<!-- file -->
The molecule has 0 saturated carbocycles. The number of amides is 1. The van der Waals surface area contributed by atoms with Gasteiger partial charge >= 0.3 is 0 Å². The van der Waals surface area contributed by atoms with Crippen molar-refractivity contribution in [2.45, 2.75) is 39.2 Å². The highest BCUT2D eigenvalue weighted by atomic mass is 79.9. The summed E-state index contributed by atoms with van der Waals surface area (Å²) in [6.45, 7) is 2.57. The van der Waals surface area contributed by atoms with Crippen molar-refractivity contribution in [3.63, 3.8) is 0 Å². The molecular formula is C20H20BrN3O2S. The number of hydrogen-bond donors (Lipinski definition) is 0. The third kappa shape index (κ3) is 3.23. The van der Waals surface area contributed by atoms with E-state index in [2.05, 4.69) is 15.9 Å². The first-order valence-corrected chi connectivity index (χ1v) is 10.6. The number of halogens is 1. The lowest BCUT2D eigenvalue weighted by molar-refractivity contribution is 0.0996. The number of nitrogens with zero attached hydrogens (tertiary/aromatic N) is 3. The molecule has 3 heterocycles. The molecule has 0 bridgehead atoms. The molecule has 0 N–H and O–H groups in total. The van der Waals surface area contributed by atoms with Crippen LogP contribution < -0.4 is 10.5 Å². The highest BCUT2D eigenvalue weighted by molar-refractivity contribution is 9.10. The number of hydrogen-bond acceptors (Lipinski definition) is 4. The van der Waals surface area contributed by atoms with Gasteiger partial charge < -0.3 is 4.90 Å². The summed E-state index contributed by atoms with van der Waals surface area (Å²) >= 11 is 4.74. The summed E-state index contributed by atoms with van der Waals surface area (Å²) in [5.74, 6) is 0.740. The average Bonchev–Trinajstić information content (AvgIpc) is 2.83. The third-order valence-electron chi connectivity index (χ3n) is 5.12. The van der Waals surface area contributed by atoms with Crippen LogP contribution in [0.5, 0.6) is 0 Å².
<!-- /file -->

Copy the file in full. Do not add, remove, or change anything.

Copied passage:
The molecule has 0 saturated carbocycles. The number of amides is 1. The van der Waals surface area contributed by atoms with Gasteiger partial charge >= 0.3 is 0 Å². The van der Waals surface area contributed by atoms with Crippen molar-refractivity contribution in [2.45, 2.75) is 39.2 Å². The highest BCUT2D eigenvalue weighted by atomic mass is 79.9. The summed E-state index contributed by atoms with van der Waals surface area (Å²) in [6.45, 7) is 2.57. The van der Waals surface area contributed by atoms with Crippen molar-refractivity contribution in [3.63, 3.8) is 0 Å². The molecular formula is C20H20BrN3O2S. The number of hydrogen-bond donors (Lipinski definition) is 0. The third kappa shape index (κ3) is 3.23. The van der Waals surface area contributed by atoms with E-state index in [2.05, 4.69) is 15.9 Å². The first-order valence-corrected chi connectivity index (χ1v) is 10.6. The number of halogens is 1. The lowest BCUT2D eigenvalue weighted by molar-refractivity contribution is 0.0996. The number of nitrogens with zero attached hydrogens (tertiary/aromatic N) is 3. The molecule has 3 heterocycles. The molecule has 0 bridgehead atoms. The molecule has 0 N–H and O–H groups in total. The van der Waals surface area contributed by atoms with Crippen LogP contribution < -0.4 is 10.5 Å². The highest BCUT2D eigenvalue weighted by molar-refractivity contribution is 9.10. The number of hydrogen-bond acceptors (Lipinski definition) is 4. The van der Waals surface area contributed by atoms with Gasteiger partial charge < -0.3 is 4.90 Å². The summed E-state index contributed by atoms with van der Waals surface area (Å²) >= 11 is 4.74. The summed E-state index contributed by atoms with van der Waals surface area (Å²) in [5.74, 6) is 0.740. The average Bonchev–Trinajstić information content (AvgIpc) is 2.83. The third-order valence-electron chi connectivity index (χ3n) is 5.12. The van der Waals surface area contributed by atoms with Crippen LogP contribution in [0.5, 0.6) is 0 Å².